This approach would mean you could not be accused in future of favouring one over the other.

Also agree with others that you need to look closely at both schools and work out what opportunities are available for G&T kids. Not all private, supposedly selective schools will be great at challenging genuinely highly able kids; indeed, some may differentiate less in class rather than more, because the overall spread of ability is narrower.

Ilovewillow Wed 11-May-16 17:59:59

Handled properly it could be OK as long as one is not made to feel less special. I know of someone who has four children and although they could afford to send all 4 privately one two went as they felt that the other two would benefit more from the cash after education as they weren't academically minded. None of the their resent them or each other.

irvineoneohone Wed 11-May-16 18:08:01

I actually wanted to respond to OP because my dsis was a truly gifted child and I was only above average child. Luckily in my native country, everybody have to sit entrance exam for high school, and you can only go to school matched to your ability, so my parents didn't have to go through that dilemma.
I think your dcs are lucky to have choices. My ds have only one choice of secondary(with bad reputation), if we can't afford private.

WhattodoSue Wed 18-May-16 08:22:41

In life, a strong sibling relationship is probably more valuable than a few missed grades. I would think about the real value added. If your local secondary is pretty good, then is the possible family decisiveness worth the risk of one child possibly more able to reach his potential? I think you will risk setting up your boys as the bright one and the not so bright one (in their minds) in a really obvious way. That may exist anyway, but paying for what you perceive to be an advantage for one but not the other could be really risky.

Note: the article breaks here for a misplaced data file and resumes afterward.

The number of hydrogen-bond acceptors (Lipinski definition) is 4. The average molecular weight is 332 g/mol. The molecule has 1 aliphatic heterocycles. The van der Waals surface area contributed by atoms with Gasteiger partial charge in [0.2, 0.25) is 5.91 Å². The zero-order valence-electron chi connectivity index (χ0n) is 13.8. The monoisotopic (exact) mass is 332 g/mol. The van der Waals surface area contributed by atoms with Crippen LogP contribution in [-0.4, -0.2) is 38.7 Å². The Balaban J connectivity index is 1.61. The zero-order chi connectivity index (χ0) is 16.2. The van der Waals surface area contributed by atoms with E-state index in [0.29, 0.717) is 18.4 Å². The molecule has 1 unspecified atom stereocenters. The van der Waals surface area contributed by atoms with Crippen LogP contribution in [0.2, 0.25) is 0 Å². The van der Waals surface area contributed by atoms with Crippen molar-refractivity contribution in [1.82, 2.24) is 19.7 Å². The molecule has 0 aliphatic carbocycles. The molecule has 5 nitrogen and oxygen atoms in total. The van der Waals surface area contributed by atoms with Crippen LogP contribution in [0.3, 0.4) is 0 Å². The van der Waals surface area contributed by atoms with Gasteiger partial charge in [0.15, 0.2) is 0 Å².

RedHelenB Tue 28-Jun-16 13:41:38

like for like - my dds friend got scholarship to private school but came out with "worse" exam results (both did very well btw) DD has never done maths for fun at home ever, never asked for extension stuff and just seems to "get it."" Seriously if you cant afford for both then it shopuld be for neither - bright kids will do well at any school if they want to, especially with supportive parents.

GoldBear Tue 28-Jun-16 13:49:51

I'm in a similar position OP. My second child is very very bright but not yet showing that through school results. I know he would really benefit from a certain good local private school which would make him work and achieve without being a hothouse (fortunately we are away out of London).

But that same school would not suit his older brother at all as he needs a more nurturing environment. So even if we could afford two sets of fees (we can't!) it wouldn't be in first child's interest.

The local secondary school is very good, and is fantastic for my first child.

As someone said upthread, the idea of giving extra help to the gifted child and not to the one with greater needs is just not OK with me. I worry about a lifetime of resentment.

They will both be going to the local school.